Men have fought wars for innumerable reasons, but states fight wars for political reasons or as Clausewitz put it so simply: it is clear, consequently, that war is not a mere act of policy, but a true political instrument, a continuation of political activity by other means. In other words, War is the act/implementation of once own policy by other means and an extension of polity to make the enemy succumb to your will. Keeping this concept, countries in the past have been forced to go to war to force own polices on other countries when all other acts of diplomacy, economic pressures and the likes have failed. The amphibious capability was used by countries in the past to gain access to hostile shores or to non-contiguous land mass right from the time war fighting evolved. Ship to Shore Battles have always fetched more dividends than Ship to Ship Battle. This fact was well understood by our forefathers, which led to the introduction of amphibious warfare way back in 400 BC. The ancient Greeks were the first to use "amphibious" techniques when attacking the city of Troy in Asia Minor, near Turkey. More amphibious operations followed through history. Thus, countries adopted the idea and subsequently raised their early marine corps too. The 17th Century was a century of "expansion" and amphibious operations were mostly oriented to settle colonies and strong points along the navigational routes. Similarly, a larger number of amphibious assaults were carried out during the 18th and the 19th Century.

Prior to World War I, amphibious warfare was still in its infancy. Tactics and equipment were rudimentary and required much improvisation. The first amphibious assault of the World War ended in a disaster in 1914 wherein a large British Indian Army force suffered heavy casualties. The modern combined operation, using rifled long-range naval guns and steel vessels took place from 1915 to 1916 at Gallipoli in World War I. The operation also used the aircraft carrier for the first time. It was during World War I that a need for amphibious assault was felt and countries over the world realized that the only way to get on a hostile land with all the combat power was by the sea. It was this period between the world wars when amphibious operations were practiced, rehearsed and equipment & doctrine of the same was evolved. By the Second World War, tactics and equipment had improved many folds. During the World War II, the United States Marines landed on Guadalcanal on August 07th, 1942, in the first of the amphibious assaults against Japanese-held positions in the Pacific. On June 6th, 1944, D-Day, the day of invasion for Operation Overlord, the U.S. First Army, under General Omar N. Bradley, and the British Second Army, under General Miles C. Dempsey, established beachheads in Normandy, on the French channel coast. By the end of June, Eisenhower had 850,000 men and 150,000 vehicles ashore in Normandy. After World War II, the Office of Naval Research reviewed amphibious operations reports from the war. Several full-scale amphibious assault-training exercises were observed in detail and reports prepared on the observations and findings. This helped in devising and changing new tactics and equipment for amphibious operations.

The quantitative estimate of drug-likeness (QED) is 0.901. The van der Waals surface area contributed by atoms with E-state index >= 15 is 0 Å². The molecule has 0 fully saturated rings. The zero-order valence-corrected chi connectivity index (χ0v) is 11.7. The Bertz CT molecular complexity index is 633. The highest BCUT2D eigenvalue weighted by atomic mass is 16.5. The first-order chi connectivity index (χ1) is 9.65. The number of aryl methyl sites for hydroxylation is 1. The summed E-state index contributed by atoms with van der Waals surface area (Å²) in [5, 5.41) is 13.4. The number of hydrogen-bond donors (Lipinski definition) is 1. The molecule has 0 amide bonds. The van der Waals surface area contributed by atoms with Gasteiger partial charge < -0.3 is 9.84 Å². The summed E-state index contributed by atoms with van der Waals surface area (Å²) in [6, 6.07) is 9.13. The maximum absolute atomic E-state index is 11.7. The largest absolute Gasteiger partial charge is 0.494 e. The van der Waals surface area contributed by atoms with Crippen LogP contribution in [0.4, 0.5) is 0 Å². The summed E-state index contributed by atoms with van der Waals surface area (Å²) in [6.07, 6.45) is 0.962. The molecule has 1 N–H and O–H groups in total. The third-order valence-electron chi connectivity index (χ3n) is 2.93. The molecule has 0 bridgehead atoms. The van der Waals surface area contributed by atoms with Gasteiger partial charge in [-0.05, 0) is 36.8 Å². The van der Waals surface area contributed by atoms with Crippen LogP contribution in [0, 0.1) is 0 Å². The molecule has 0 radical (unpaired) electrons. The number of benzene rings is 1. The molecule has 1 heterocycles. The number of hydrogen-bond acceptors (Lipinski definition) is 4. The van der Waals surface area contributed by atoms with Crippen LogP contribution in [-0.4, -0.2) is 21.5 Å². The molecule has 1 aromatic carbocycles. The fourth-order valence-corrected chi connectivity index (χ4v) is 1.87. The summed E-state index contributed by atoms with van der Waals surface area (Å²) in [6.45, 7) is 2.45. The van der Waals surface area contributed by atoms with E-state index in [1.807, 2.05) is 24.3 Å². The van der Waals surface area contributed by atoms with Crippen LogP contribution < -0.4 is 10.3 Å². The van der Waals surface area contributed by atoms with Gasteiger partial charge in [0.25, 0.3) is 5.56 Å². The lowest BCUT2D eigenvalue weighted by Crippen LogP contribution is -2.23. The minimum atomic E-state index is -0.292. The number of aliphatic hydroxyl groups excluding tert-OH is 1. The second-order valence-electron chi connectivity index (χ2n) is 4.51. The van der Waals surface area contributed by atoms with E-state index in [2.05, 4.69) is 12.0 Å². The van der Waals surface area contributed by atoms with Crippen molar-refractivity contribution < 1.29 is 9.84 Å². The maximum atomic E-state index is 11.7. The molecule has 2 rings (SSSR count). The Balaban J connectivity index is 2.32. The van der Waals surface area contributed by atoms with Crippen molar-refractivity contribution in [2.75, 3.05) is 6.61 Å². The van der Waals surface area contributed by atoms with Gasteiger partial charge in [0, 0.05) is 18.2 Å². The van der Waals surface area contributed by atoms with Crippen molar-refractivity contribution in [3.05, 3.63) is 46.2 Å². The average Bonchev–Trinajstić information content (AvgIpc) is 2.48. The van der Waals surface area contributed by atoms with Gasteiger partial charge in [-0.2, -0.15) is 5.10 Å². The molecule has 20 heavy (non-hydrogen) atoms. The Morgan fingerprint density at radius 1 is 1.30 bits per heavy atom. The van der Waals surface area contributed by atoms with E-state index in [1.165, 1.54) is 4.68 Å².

The Korean War exploded late in June 1950, and the world witnessed another classical textbook example of Inchon Landings that saved the collapse of South Korea. In Operation Desert Shield a total of 43 amphibious ships, excluding the two command ships, participated and prevented six Iraqi divisions poised for the defense of the littorals, from being able to actively engage in combat at the real front.

In the past India has undertaken Operation PAWAN in Sri Lanka and Operation CACTUS in Maldives without the UN involvement (IDSA, Oct 2012). Hence, the need to join future international coalitions, with or without UN sanction for furthering own interests needs to be recognized. Several contingencies requiring Indian participation can be visualized. In most of these contingencies which are discussed there emerges a requirement of a strong amphibious capability to give imputes to the national objectives. Besides being necessary for Out of Area Contingencies (OOAC), amphibious capability is a significant force multiplier in conventional conflict as well.

Over the years the use of amphibious operations has been restricted to amphibious demonstrations, amphibious probe, or use of the naval platform for induction of troops on enemy or potentially hostile shore which will be dealt in detail in the following part. However, it is clear that classical amphibious landing or amphibious invasions are neither planned nor practiced. At the same time all developed nations maintain the capability and wherewithal to carry out such an operation in case a situation so arise or if it gives better dividends as compared to other operations.

Also, it is important to note that in order to carry out amphibious probe or amphibious demonstrations or to keep a naval task force as a deterrent, sufficient resources need to be mustered at the point and time of decision; for this adequate amphibious capability is a must. Both these facts i.e. the type of operations envisaged and the quantum of force required, for a deterrent value, needs to be kept in mind while planning for a futuristic amphibious force for the country.

Part II: Future of Joint Amphibious Operations